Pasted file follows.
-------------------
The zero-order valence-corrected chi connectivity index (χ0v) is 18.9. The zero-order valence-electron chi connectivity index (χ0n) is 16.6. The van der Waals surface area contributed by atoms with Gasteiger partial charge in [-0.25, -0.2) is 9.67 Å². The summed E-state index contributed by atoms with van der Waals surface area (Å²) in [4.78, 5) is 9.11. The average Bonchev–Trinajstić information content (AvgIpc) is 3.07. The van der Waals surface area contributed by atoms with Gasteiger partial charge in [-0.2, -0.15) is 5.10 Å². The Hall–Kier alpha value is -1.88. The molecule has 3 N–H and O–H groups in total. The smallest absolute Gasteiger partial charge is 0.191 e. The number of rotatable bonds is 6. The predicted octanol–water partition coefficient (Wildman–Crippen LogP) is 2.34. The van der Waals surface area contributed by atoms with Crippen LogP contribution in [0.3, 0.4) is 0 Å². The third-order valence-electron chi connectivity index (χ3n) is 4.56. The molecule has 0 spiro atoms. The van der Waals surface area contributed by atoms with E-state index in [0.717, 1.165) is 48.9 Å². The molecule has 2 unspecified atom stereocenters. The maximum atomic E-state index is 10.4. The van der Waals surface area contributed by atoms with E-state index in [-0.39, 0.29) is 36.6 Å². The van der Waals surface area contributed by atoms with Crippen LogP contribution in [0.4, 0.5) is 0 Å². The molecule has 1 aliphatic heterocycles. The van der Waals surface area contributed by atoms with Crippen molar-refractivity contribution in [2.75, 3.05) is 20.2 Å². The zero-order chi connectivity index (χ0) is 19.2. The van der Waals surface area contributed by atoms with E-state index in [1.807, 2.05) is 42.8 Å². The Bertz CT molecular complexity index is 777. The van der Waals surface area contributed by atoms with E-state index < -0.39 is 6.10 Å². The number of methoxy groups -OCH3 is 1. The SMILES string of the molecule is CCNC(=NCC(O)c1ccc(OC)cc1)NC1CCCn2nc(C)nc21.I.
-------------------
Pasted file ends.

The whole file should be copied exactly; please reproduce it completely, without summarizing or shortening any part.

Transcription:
The zero-order valence-corrected chi connectivity index (χ0v) is 18.9. The zero-order valence-electron chi connectivity index (χ0n) is 16.6. The van der Waals surface area contributed by atoms with Gasteiger partial charge in [-0.25, -0.2) is 9.67 Å². The summed E-state index contributed by atoms with van der Waals surface area (Å²) in [4.78, 5) is 9.11. The average Bonchev–Trinajstić information content (AvgIpc) is 3.07. The van der Waals surface area contributed by atoms with Gasteiger partial charge in [-0.2, -0.15) is 5.10 Å². The Hall–Kier alpha value is -1.88. The molecule has 3 N–H and O–H groups in total. The smallest absolute Gasteiger partial charge is 0.191 e. The number of rotatable bonds is 6. The predicted octanol–water partition coefficient (Wildman–Crippen LogP) is 2.34. The van der Waals surface area contributed by atoms with Crippen LogP contribution in [0.3, 0.4) is 0 Å². The third-order valence-electron chi connectivity index (χ3n) is 4.56. The molecule has 0 spiro atoms. The van der Waals surface area contributed by atoms with E-state index in [0.717, 1.165) is 48.9 Å². The molecule has 2 unspecified atom stereocenters. The maximum atomic E-state index is 10.4. The van der Waals surface area contributed by atoms with E-state index in [-0.39, 0.29) is 36.6 Å². The van der Waals surface area contributed by atoms with Crippen LogP contribution in [0.4, 0.5) is 0 Å². The molecule has 1 aliphatic heterocycles. The van der Waals surface area contributed by atoms with Crippen molar-refractivity contribution in [2.75, 3.05) is 20.2 Å². The zero-order chi connectivity index (χ0) is 19.2. The van der Waals surface area contributed by atoms with E-state index in [1.807, 2.05) is 42.8 Å². The Bertz CT molecular complexity index is 777. The van der Waals surface area contributed by atoms with E-state index < -0.39 is 6.10 Å². The number of methoxy groups -OCH3 is 1. The SMILES string of the molecule is CCNC(=NCC(O)c1ccc(OC)cc1)NC1CCCn2nc(C)nc21.I.